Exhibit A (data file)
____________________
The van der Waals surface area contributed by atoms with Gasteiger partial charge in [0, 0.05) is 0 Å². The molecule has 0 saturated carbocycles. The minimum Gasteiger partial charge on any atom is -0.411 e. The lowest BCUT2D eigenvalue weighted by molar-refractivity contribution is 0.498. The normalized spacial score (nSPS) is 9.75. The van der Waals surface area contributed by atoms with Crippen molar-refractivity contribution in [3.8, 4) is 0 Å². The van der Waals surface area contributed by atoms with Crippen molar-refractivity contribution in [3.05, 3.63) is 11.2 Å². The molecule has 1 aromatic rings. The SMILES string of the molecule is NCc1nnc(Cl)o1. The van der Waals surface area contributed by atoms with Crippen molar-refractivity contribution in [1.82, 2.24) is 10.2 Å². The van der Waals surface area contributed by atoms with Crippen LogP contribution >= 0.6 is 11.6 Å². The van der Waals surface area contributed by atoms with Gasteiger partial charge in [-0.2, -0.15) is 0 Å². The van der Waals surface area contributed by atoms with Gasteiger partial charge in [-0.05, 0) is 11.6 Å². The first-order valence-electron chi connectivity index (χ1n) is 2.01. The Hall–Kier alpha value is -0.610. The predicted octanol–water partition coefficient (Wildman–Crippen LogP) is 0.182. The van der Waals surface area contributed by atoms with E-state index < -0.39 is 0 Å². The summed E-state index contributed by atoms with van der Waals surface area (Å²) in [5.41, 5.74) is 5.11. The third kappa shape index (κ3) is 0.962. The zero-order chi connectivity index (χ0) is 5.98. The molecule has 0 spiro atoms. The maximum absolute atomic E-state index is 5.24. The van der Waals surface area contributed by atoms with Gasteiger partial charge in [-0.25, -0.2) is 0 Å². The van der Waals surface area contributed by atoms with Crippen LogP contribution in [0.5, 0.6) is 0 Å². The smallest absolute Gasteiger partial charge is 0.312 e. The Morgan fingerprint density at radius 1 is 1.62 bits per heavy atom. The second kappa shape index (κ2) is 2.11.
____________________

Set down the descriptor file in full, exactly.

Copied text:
The van der Waals surface area contributed by atoms with Gasteiger partial charge in [0, 0.05) is 0 Å². The molecule has 0 saturated carbocycles. The minimum Gasteiger partial charge on any atom is -0.411 e. The lowest BCUT2D eigenvalue weighted by molar-refractivity contribution is 0.498. The normalized spacial score (nSPS) is 9.75. The van der Waals surface area contributed by atoms with Crippen molar-refractivity contribution in [3.8, 4) is 0 Å². The van der Waals surface area contributed by atoms with Crippen molar-refractivity contribution in [3.05, 3.63) is 11.2 Å². The molecule has 1 aromatic rings. The SMILES string of the molecule is NCc1nnc(Cl)o1. The van der Waals surface area contributed by atoms with Crippen molar-refractivity contribution in [1.82, 2.24) is 10.2 Å². The van der Waals surface area contributed by atoms with Crippen LogP contribution >= 0.6 is 11.6 Å². The van der Waals surface area contributed by atoms with Gasteiger partial charge in [-0.2, -0.15) is 0 Å². The van der Waals surface area contributed by atoms with Gasteiger partial charge in [-0.05, 0) is 11.6 Å². The first-order valence-electron chi connectivity index (χ1n) is 2.01. The Hall–Kier alpha value is -0.610. The predicted octanol–water partition coefficient (Wildman–Crippen LogP) is 0.182. The van der Waals surface area contributed by atoms with E-state index < -0.39 is 0 Å². The summed E-state index contributed by atoms with van der Waals surface area (Å²) in [5.41, 5.74) is 5.11. The third kappa shape index (κ3) is 0.962. The zero-order chi connectivity index (χ0) is 5.98. The molecule has 0 spiro atoms. The maximum absolute atomic E-state index is 5.24. The van der Waals surface area contributed by atoms with Gasteiger partial charge in [-0.25, -0.2) is 0 Å². The van der Waals surface area contributed by atoms with Crippen LogP contribution in [0.5, 0.6) is 0 Å². The smallest absolute Gasteiger partial charge is 0.312 e. The Morgan fingerprint density at radius 1 is 1.62 bits per heavy atom. The second kappa shape index (κ2) is 2.11.